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This is the last week of the legislative session in Missouri and we're bringing you the perspectives of two senior House members who are ending their legislative careers because of term limits. On Wednesday, you heard from a Republican. Today, KSMU's Missy Shelton talks with Democratic Representative Barbara Fraser of St Louis County.
Shelton: You're leaving the House because you're term limited. If you could stay on, would you choose to do that?
Fraser: I believe if I were not term limited, I would run for at least one more term. This is a job that you only learn more at each additional year. I've become a far better legislator than I was the first two years. There's so many political and strategic aspects of this job that I find to be incredibly interesting and a lot of fun as well.
Shelton: Just as you have seen the power shift from democrats to republicans, you've seen a large number of very seasoned legislators at the beginning of your stint in the House leave because of term limits. Have you seen a loss of institutional knowledge?
Fraser: Absolutely. Just as I have learned strategies and methods of getting legislation passed in the last few years here, we've lost that availability of information and understanding of pieces of legislation in the whole system. I believe the absence of Senator Wayne Goode and the pending absence of Patrick Dougherty, both of them long-term legislators over 20 years, will be and is a great loss in our state. Because of term limits though there's a real movement to learn quickly and act quickly. I believe on the other hand that those legislators who worked hard at it, learned, got up to date, talked to people so that I think there is a much more dedicated legislature as a result of term limits. Or at least those of us who are dedicated have to work very hard at our jobs and I think we're very focused on them.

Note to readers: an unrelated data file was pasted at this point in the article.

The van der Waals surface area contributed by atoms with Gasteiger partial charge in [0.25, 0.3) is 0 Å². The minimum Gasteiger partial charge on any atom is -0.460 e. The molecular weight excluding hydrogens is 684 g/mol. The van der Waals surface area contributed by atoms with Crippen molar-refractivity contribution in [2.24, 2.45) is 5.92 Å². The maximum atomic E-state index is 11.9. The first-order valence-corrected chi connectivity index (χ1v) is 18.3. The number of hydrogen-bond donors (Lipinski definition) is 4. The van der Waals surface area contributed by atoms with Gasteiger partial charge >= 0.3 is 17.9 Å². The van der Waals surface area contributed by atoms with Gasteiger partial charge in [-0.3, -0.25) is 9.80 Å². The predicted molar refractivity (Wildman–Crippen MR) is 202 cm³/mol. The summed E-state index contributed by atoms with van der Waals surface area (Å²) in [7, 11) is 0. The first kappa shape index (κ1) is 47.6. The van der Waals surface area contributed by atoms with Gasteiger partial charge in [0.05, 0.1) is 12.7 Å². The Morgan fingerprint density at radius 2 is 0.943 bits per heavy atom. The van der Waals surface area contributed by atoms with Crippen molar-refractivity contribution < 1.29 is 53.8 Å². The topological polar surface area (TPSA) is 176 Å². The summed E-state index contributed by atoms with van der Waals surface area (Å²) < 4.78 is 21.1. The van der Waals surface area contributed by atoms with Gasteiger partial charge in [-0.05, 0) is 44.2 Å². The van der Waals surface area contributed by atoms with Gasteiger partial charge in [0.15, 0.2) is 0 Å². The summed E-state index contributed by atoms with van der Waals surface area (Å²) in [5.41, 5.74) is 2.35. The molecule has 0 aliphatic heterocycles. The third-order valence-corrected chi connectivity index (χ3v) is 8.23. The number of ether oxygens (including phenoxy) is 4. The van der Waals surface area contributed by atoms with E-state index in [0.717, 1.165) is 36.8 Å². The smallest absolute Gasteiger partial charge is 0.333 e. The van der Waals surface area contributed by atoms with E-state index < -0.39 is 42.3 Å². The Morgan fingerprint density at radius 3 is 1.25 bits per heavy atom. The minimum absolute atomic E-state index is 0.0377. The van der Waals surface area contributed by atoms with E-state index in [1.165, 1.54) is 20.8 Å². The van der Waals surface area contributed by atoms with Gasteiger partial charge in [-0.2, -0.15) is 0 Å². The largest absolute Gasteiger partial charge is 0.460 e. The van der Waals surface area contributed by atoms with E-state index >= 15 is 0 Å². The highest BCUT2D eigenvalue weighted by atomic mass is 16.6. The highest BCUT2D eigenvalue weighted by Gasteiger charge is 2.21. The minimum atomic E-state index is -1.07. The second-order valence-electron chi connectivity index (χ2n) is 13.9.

Shelton: Are there other positives to term limits besides perhaps encouraging people to be more dedicated?
Fraser: We trust our electorate to utilize term limits in the best way possible which is to elect or to not elect the people they feel are representing them well. I will say however that when I was a freshman legislator, there was one senator who kept stopping any legislation that I had. I really was not unhappy for that senator to leave. I was glad he was term limited out. In any case, it was likely he would've retired on his own steam at the same time in which he did and furthermore, his electorate might have been wise to some of the issues he was stopping from being enacted into law and might have worked against him.
Shelton: How much of what you do in terms of being an effective legislator has to do with relationships that you build over the course of a long tenure in here?
Fraser: I think that's the most important point about term limits and the disadvantage of term limits and the whole point of successful legislators and legislation that passes is building collegiate relationships over time. On my education appropriations committee, I feel a very special connection to both democrats and republicans who were all after supporting funding for secondary and elementary education and I would go to any one of the members of that committee to work on a bill regarding education because I know how dedicated they are. That has been built over two, three, four years of being on the committee together.
Sheltom: In summation, you look back on your legislative career, do you feel like you've made a difference?
Fraser: Yes, I have. I've advocated very strongly for public school education, for children's healthcare, laws protecting women and people from domestic violence. I'm glad I was here. It has been a true honor and a wonderful privilege to represent the people of the 83rd district. I'm humbled by that opportunity.
Shelton: Thank you.
Fraser: Thank you.
Shelton: I've been speaking with Democratic Representative Barbara Fraser of St Louis County about term limits and her final term in the legislature. This interview and my conversation with Republican Representative Mark Wright of Springfield are online at KSMU.org